Bettina Pousttchi is a Berlin-based artist working in photography, video, and sculpture. German-Iranian artist studied at the Kunstackademie Düsseldorf, and participated in the Independent Study Program at the Whitney Museum of American Art in New York from 1999–2000. Pousttchi has exhibited throughout Europe, including Amsterdam, Berlin, Köln, and London, and participated in the Venice Biennale in 2003 and 2009. She held her first U.S. solo exhibition in 2014 at the Nasher Sculpture Center in Dallas, Texas.
Through photography and sculpture, Bettina Pousttchi is interested in altering architectural buildings and monuments as indicators of the past and media of remembrance. Currently, the artist exhibits in two different museum spaces in Washington D.C. First exhibition titled Bettina Pousttchi: World Time Clock is on view until May 29, 2017, at the Smithsonian’s Hirshhorn Museum and Sculpture Garden filling the museum’s third-level inner-ring galleries. Concurrently with the World Time Clock series, The Phillips Collection presents her second D.C. appearance with the works titled Double Monuments. This exhibition by Bettina Pousttchi is on view until October 2, 2016.
Pousttchi’s exhibition at the Hirshorn is a premiere of her World Time Clock series, a project the artist began in 2008 and recently completed. The installation consists of a group of photographs that she created in 24 time zones around the globe over the last eight years. The artist has often contemplated systems of time and space in her art. To accomplish the World Time Clock photography, she traveled the globe capturing a portrait of a public clock in each time zones. In the final production, represented are locales far apart from each other, such as Bangkok, Moscow, Los Angeles and Tashkent, Uzbekistan. The circular format of the Hirshhorn’s inner-ring galleries on third floor works well with the theme of this exhibition.
The photographs each show a clock displaying the same local time: five minutes before two. Together the images suggest a sense of suspended time and what the artist calls “imaginary synchronism.” Seen in close-up, the clocks are united in a single scheme that calls to mind the historic role of Washington as the site of the International Meridian Conference in 1884. It was here that the Greenwich Meridian was adopted as a universal standard, determining a zero point for the measurement of both longitude and time.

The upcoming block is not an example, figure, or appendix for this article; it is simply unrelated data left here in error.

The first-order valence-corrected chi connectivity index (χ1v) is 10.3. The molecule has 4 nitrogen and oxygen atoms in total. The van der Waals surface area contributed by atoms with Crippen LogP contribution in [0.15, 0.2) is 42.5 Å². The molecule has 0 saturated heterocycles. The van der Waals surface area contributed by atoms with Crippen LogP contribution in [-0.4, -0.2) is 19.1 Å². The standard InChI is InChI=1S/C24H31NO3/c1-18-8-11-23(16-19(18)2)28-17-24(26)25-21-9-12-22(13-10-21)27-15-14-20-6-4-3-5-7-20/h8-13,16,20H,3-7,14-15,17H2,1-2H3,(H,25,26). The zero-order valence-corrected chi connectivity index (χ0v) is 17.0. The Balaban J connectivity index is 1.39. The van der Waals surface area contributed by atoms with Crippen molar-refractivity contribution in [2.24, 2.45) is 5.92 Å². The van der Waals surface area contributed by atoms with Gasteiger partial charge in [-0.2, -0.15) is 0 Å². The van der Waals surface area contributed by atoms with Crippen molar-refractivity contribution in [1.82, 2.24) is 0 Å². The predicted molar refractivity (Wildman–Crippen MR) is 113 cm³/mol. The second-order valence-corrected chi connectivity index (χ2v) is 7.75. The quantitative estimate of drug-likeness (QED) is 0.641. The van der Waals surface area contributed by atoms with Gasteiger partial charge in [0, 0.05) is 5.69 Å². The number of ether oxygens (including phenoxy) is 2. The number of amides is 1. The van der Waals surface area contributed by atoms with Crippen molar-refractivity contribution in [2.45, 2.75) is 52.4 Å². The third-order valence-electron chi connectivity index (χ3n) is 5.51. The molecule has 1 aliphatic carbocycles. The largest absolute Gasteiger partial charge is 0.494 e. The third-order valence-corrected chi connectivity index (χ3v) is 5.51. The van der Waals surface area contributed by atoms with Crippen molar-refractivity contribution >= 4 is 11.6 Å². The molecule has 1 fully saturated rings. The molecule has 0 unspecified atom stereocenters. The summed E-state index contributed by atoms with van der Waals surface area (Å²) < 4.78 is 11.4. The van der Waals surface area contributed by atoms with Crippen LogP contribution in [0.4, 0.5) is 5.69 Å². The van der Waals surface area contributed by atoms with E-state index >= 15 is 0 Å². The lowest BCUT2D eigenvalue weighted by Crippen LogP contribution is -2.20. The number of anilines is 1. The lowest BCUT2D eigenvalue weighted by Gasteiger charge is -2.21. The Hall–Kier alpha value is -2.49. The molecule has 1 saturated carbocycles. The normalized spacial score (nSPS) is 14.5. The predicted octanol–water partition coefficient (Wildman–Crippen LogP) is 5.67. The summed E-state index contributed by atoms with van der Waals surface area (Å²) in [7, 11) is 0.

Bettina Pousttchi’s second display, on view at the Phillips Collection until October 2, takes on from the notion of history and memory of architecture. The exhibition is part of the Phillips’s ongoing series Intersections, which interestingly highlights contemporary art and artists in conjunction to the museum’s permanent collection, history, and architecture. With her works Double Monuments for Flavin and Tatlin (2013), Pousttchi is in conversation with art and architectural histories, addressing the historic works of Russian Constructivist sculptor and architect Vladimir Tatlin from the 1920s, and American minimalist artist Dan Flavin from the 1960s. Pousttchi’s sculptural installation is composed of materials deriving from street barricades, and metal crowd barriers, which the artist transformed into sculptural forms. The objects create contrast and volume with neon that grows inside the powder-coated abstract forms. The sculptures include spiraling neon light tubes reminiscing those fluorescent light works created by Dan Flavin. The five sculptures range from 5 to 12 feet creating dramatic presence and enhancing both sculptural form and architectural setting at the Phillips. Their tower-like shape is a homage to Tatlin’s sculptural works, yet they have a theme and form of their own. Pousttchi’s works carry an idea of mystery of bringing in outdoor elements into the white gallery space. The white paint creates sophistication out of the raw urban elements while neon makes them settle somewhere in between the indoors-outdoors -scale.